Chickens and doves by a wicker basket and trug
Signed and dated, lower right: E Hunt 1911
Oil on canvas 12 x 16⅛ in – 30.5 x 41 cm
Framed size 15½ x 19½ in – 39.4 x 49.5 cm
Private collection, UK
Edgar Hunt was born in Birmingham in 1876, the nephew of the animal painter Walter Hunt (1861-1941). Walter Hunt was a regular exhibitor at the Royal Academy from 1881, his exhibit of 1885 “Dog in the Manger” being purchased by the Chantrey bequest.
Whereas Walter Hunt painted rural genre scenes in addition to his compositions featuring cattle and horses Edgar was purely a painter of the farmyard. A “Farmyard Romantic” Edgar Hunt portrayed poultry, cattle, horses, doves and donkeys in idealised and sanitised settings. With his highly detailed technique he was the foremost painter of his generation in this genre. It was a genre that was very much an element of the rural tradition, itself a genre of enormous appeal to those with a hankering for the countryside. It is of course no coincidence that Hunt was painting in Birmingham, the leading manufacturing city in the country and home to a wealthy body of collectors who appreciated these highly finished rural subjects.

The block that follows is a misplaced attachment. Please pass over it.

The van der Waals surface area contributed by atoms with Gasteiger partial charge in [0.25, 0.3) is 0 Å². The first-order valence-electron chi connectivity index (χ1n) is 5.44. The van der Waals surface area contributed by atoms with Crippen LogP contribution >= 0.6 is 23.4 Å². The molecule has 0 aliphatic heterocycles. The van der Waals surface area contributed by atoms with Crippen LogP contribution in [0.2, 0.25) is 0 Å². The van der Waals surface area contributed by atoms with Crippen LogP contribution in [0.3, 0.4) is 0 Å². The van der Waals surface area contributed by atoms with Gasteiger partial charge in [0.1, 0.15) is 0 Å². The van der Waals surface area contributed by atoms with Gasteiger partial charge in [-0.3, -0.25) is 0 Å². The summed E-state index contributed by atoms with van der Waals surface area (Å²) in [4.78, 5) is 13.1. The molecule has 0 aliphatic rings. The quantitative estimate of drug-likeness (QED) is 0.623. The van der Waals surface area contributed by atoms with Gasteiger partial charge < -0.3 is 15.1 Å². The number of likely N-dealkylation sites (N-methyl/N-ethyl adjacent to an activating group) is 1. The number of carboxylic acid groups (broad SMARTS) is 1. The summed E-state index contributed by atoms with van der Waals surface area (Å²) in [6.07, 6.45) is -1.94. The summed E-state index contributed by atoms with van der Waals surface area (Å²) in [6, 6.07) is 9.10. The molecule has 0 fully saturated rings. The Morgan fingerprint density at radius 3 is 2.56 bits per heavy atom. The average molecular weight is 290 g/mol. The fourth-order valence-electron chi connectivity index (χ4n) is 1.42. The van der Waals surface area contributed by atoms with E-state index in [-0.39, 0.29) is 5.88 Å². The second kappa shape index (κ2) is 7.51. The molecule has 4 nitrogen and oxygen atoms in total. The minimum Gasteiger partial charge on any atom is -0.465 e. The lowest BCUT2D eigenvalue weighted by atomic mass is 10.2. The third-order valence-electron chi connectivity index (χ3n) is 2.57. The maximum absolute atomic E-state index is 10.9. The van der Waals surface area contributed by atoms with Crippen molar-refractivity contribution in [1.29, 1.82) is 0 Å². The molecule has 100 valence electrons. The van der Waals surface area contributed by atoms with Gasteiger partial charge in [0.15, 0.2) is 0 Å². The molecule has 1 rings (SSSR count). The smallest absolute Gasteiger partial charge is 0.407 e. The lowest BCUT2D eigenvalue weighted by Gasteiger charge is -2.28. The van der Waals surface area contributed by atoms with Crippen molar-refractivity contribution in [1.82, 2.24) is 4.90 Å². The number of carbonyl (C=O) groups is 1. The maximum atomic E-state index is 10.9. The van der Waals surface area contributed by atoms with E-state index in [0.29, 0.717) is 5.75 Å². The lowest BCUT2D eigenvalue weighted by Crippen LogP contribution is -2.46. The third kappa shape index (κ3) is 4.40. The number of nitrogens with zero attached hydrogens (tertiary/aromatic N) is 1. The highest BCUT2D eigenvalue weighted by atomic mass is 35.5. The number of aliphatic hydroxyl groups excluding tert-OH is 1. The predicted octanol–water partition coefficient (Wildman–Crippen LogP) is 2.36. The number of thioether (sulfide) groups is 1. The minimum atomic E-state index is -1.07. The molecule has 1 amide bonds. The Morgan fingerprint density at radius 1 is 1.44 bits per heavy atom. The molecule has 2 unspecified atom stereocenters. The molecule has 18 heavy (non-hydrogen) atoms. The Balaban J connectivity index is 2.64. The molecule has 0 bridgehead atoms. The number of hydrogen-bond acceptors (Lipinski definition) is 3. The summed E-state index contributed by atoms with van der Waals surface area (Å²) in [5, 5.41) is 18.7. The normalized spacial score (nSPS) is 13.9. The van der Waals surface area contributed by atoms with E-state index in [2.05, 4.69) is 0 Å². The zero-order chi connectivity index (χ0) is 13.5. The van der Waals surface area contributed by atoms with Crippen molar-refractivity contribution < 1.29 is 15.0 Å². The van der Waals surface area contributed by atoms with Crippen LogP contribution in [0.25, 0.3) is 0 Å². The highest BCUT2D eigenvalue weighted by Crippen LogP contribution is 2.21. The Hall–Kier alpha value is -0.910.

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Bibliography: Algernon Graves, FSA “The Royal Academy of Arts” Christopher Wood “Dictionary of Victorian Artists”